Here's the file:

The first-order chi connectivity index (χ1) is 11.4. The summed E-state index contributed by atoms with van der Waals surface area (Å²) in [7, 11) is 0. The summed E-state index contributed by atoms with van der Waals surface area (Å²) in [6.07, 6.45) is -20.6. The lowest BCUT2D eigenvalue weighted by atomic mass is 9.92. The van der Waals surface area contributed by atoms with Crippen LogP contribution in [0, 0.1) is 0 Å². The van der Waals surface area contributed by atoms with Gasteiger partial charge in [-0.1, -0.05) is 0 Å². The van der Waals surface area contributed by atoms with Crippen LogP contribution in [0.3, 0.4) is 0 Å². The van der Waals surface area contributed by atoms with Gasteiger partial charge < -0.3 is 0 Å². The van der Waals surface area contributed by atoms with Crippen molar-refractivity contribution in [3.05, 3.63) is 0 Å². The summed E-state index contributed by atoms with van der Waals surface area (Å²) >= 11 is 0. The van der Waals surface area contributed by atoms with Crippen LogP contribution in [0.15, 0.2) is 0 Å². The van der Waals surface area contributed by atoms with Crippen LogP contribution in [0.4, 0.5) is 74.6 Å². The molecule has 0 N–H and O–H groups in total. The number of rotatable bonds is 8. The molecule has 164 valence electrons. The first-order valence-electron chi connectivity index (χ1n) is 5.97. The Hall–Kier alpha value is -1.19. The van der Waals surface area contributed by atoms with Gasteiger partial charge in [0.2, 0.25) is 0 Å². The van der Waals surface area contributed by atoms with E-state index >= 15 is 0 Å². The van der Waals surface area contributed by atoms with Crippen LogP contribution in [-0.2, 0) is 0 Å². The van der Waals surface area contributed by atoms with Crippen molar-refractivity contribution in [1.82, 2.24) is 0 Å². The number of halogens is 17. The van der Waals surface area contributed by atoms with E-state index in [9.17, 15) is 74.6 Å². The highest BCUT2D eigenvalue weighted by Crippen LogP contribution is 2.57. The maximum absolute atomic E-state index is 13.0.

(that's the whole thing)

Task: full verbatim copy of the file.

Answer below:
The first-order chi connectivity index (χ1) is 11.4. The summed E-state index contributed by atoms with van der Waals surface area (Å²) in [7, 11) is 0. The summed E-state index contributed by atoms with van der Waals surface area (Å²) in [6.07, 6.45) is -20.6. The lowest BCUT2D eigenvalue weighted by atomic mass is 9.92. The van der Waals surface area contributed by atoms with Crippen LogP contribution in [0, 0.1) is 0 Å². The van der Waals surface area contributed by atoms with Gasteiger partial charge in [-0.1, -0.05) is 0 Å². The van der Waals surface area contributed by atoms with Crippen LogP contribution in [0.3, 0.4) is 0 Å². The van der Waals surface area contributed by atoms with Gasteiger partial charge < -0.3 is 0 Å². The van der Waals surface area contributed by atoms with Crippen molar-refractivity contribution in [3.05, 3.63) is 0 Å². The summed E-state index contributed by atoms with van der Waals surface area (Å²) >= 11 is 0. The van der Waals surface area contributed by atoms with Crippen LogP contribution in [0.15, 0.2) is 0 Å². The van der Waals surface area contributed by atoms with Crippen LogP contribution in [0.4, 0.5) is 74.6 Å². The molecule has 0 N–H and O–H groups in total. The number of rotatable bonds is 8. The molecule has 164 valence electrons. The first-order valence-electron chi connectivity index (χ1n) is 5.97. The Hall–Kier alpha value is -1.19. The van der Waals surface area contributed by atoms with Gasteiger partial charge in [0.2, 0.25) is 0 Å². The van der Waals surface area contributed by atoms with E-state index >= 15 is 0 Å². The van der Waals surface area contributed by atoms with Crippen LogP contribution in [-0.2, 0) is 0 Å². The van der Waals surface area contributed by atoms with Crippen molar-refractivity contribution in [1.82, 2.24) is 0 Å². The number of halogens is 17. The van der Waals surface area contributed by atoms with E-state index in [9.17, 15) is 74.6 Å². The highest BCUT2D eigenvalue weighted by Crippen LogP contribution is 2.57. The maximum absolute atomic E-state index is 13.0.